Gabriel Boric is the youngest president in the history of Chile. His experience as leader of the University of Chile Student Federation (FECH) and member of the Chilean House of Representatives was enough for him to beat his far-right opponent José Antonio Kast. Government decentralisation and decent work in Chile were two items addressed on many occasions during his campaign. In fact, Boric plans to support a project titled “Green Development,” with the idea of creating more than half a million jobs for women and a national care system. It comes as no surprise that decriminalising cannabis self-cultivation has found its way into Boric’s agenda. “Legislation based on science,” stated the president elect on a nation-wide radio station. His left-wing stance and his acknowledging the efforts of Fundación Dallas indicate that an open debate on this topic will be included in the presidential agenda.
The Presidential View on Cannabis
In 2015, as a member of the Chilean House of Representatives, Gabriel Boric voted in favour of a bill for the legalisation of cannabis self-cultivation. “Those who have the greatest stake in upholding prohibition are drug-trafficking organisations. Today, I support this bill,” wrote Boric on this Twitter account on July 7th. The bill was defeated in the House of Representatives and, in November 2018, Boric signed a proposal to reintroduce the initiative together with other opposition representatives.
The president elect is not a marijuana user, but he stands by science, bringing hope in terms of legalisation as research on medical cannabis is gaining ground in the region and Chile is not the exception. In December 2015, the government reacted by authorising, by way of a decree, the sale of pharmaceutical drugs containing cannabis for medical purposes on prescription.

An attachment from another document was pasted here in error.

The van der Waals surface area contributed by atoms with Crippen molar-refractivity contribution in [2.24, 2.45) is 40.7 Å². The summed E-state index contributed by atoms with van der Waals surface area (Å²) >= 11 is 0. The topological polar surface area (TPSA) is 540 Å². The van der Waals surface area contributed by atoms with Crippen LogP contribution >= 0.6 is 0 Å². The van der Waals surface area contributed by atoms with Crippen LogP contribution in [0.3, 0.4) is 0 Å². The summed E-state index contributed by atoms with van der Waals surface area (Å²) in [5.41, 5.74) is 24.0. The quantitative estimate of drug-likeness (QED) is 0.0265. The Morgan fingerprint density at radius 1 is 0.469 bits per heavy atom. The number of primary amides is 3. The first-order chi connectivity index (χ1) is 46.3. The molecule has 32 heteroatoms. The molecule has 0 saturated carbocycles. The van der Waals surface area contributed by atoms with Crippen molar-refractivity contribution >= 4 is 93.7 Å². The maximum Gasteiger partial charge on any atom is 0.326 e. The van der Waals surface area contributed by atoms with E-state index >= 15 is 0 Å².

Just over a month after that, on January 15th, 2016 and 3 months after the sowing took place, the largest medical cannabis plantation in Latin America was formally inaugurated in Quinamávida, Colbún district, in the Maule region. The estate comprises more than 6500 plants and harvested crops were allocated to develop cannabis products for medical use.
In 2017, after requiring the applicant laboratory to file evidence on safety and effectiveness, the Public Health Institute of Chile entered a cannabis-based medication into its register, authorising the distribution of this drug to pharmacies all across the country.
Chile acknowledges and legalises the medical use of cannabis under Decree No. 84, which amends Regulations 404 and 405 on Psychoactive Drugs and Narcotics, respectively. All in all, medical cannabis is legal in Chile. However, activist groups, organisations and growers claim that Chile needs a comprehensive piece of legislation that governs cannabis at its fullest, including recreational users, NGOs, scientific organisations, and small-scale producers. The experience of the Chilean people will drive the new president of Chile to move towards cannabis legalisation and to make further progress in terms of scientific research.